Telemed5000 – intelligent remote management for cardiac patients
Germany’s Federal Ministry for Economic Affairs and Climate Action (BMWK) is funding a project aimed at applying artificial intelligence (AI) to aid in managing cardiac patients remotely. This after a study showed “remote patient management care (RPM)” reduces overall mortality in high-risk patients.
Telemed5000’s primary objective is to improve care of patients with chronic heart failure by using a remote patient management system supported by AI. Around 2.5 million people in Germany suffer from chronic heart failure. Figures from 2015 indicated that treating these patients for heart failure was costing nearly EUR 3.5 billion annually, with inpatient hospital stays accounting for 85 percent of this sum.
Another goal when Telemed5000 started in 2019 is to develop a system solution that makes RPM care for large numbers of patients in standard care technically possible. One key feature of the system would be using AI to preprocess vital data received daily in telemedicine centers (TMZ) in Germany.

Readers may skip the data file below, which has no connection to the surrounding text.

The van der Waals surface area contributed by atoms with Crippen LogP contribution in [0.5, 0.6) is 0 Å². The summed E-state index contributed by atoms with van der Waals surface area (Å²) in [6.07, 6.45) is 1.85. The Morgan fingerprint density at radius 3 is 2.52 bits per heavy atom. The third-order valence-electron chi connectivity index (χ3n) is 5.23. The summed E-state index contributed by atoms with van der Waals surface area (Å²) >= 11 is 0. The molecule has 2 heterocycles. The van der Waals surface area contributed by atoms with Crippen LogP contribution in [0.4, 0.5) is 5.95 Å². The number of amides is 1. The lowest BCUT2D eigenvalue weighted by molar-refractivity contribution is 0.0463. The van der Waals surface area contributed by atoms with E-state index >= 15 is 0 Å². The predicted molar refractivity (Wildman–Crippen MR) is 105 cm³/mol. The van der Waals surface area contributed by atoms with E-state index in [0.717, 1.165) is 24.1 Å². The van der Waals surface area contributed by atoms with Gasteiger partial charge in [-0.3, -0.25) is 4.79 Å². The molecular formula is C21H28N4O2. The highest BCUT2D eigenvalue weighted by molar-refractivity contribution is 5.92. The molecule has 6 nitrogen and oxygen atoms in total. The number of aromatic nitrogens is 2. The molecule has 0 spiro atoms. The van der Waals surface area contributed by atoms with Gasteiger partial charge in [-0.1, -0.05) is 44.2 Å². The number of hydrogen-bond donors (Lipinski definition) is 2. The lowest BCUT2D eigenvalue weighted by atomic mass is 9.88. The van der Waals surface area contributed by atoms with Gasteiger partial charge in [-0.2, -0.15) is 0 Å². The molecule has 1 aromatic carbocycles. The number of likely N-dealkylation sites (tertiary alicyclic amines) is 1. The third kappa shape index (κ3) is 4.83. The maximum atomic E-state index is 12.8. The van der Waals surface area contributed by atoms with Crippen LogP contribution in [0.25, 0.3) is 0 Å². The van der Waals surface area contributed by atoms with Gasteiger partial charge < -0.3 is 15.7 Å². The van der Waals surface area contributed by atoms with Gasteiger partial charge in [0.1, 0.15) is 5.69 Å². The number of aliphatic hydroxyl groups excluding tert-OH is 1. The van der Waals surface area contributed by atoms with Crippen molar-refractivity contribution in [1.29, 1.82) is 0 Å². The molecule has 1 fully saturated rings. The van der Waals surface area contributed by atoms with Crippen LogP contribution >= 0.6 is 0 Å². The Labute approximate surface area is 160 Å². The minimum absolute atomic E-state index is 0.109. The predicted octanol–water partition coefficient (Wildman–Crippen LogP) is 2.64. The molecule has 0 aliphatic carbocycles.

Telemed5000 came after Berlin’s Charité hospital carried out a five-year study on how TMZ could be deployed to help heart patients. Known as the “Fontane” study, it estimated – based on the technology available at the time – that this would require the establishment of 200 TMZ working 24/7 to implement telemedical co-care for around 200 thousand patients in Germany alone. Using AI is expected to increase care capacity to 5,000 patients per TMZ. It would also reduce the national need for TMZ to around twenty, or one to two per federal state.
A broad range of partners are involved in the project. In addition to the Charité and the BMWK, the medical device company GETEMED, and SYNIOS, which specializes in document and workflow management, are taking part. The research organizations, the Fraunhofer Institute for Intelligent Analysis (IAIS) and the Hasso Plattner Institute of Digital Engineering, are contributing their expertise as well, as is the Austrian Institute of Technology, whose work is supported by the Austrian research promotion agency, FFG. The Technical University (TU) and the German Heart Center – both in Berlin – are also supporting the effort. The consortium reflects the close cooperation between government, medicine, basic and applied research, and private industry that is a hallmark of medical innovation in Germany.